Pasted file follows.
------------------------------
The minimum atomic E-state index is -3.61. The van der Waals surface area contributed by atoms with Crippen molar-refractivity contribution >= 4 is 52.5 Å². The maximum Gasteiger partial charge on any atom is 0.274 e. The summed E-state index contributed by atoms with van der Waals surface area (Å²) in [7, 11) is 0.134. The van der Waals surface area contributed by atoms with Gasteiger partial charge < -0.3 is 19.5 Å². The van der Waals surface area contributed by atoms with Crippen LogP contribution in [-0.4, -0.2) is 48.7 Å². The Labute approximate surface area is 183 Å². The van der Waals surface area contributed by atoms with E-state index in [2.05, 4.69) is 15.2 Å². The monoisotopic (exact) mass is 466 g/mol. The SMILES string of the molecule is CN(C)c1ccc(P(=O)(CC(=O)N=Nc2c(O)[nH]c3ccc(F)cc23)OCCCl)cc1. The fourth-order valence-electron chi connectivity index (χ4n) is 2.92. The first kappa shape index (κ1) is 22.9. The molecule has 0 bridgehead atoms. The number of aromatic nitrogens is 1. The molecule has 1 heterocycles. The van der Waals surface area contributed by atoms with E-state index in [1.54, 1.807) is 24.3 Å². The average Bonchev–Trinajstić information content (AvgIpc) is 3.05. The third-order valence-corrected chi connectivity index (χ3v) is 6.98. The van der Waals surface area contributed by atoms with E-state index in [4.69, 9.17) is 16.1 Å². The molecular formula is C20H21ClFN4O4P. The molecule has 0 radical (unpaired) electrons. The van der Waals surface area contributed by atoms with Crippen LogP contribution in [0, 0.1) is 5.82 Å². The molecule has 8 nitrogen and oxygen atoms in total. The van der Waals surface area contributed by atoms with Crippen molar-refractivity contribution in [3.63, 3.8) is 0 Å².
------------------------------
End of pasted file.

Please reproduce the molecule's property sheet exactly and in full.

The minimum atomic E-state index is -3.61. The van der Waals surface area contributed by atoms with Crippen molar-refractivity contribution >= 4 is 52.5 Å². The maximum Gasteiger partial charge on any atom is 0.274 e. The summed E-state index contributed by atoms with van der Waals surface area (Å²) in [7, 11) is 0.134. The van der Waals surface area contributed by atoms with Gasteiger partial charge < -0.3 is 19.5 Å². The van der Waals surface area contributed by atoms with Crippen LogP contribution in [-0.4, -0.2) is 48.7 Å². The Labute approximate surface area is 183 Å². The van der Waals surface area contributed by atoms with E-state index in [2.05, 4.69) is 15.2 Å². The monoisotopic (exact) mass is 466 g/mol. The SMILES string of the molecule is CN(C)c1ccc(P(=O)(CC(=O)N=Nc2c(O)[nH]c3ccc(F)cc23)OCCCl)cc1. The fourth-order valence-electron chi connectivity index (χ4n) is 2.92. The first kappa shape index (κ1) is 22.9. The molecule has 0 bridgehead atoms. The number of aromatic nitrogens is 1. The molecule has 1 heterocycles. The van der Waals surface area contributed by atoms with E-state index in [1.54, 1.807) is 24.3 Å². The average Bonchev–Trinajstić information content (AvgIpc) is 3.05. The third-order valence-corrected chi connectivity index (χ3v) is 6.98. The van der Waals surface area contributed by atoms with E-state index in [4.69, 9.17) is 16.1 Å². The molecular formula is C20H21ClFN4O4P. The molecule has 0 radical (unpaired) electrons. The van der Waals surface area contributed by atoms with Crippen LogP contribution in [0, 0.1) is 5.82 Å². The molecule has 8 nitrogen and oxygen atoms in total. The van der Waals surface area contributed by atoms with Crippen molar-refractivity contribution in [3.63, 3.8) is 0 Å².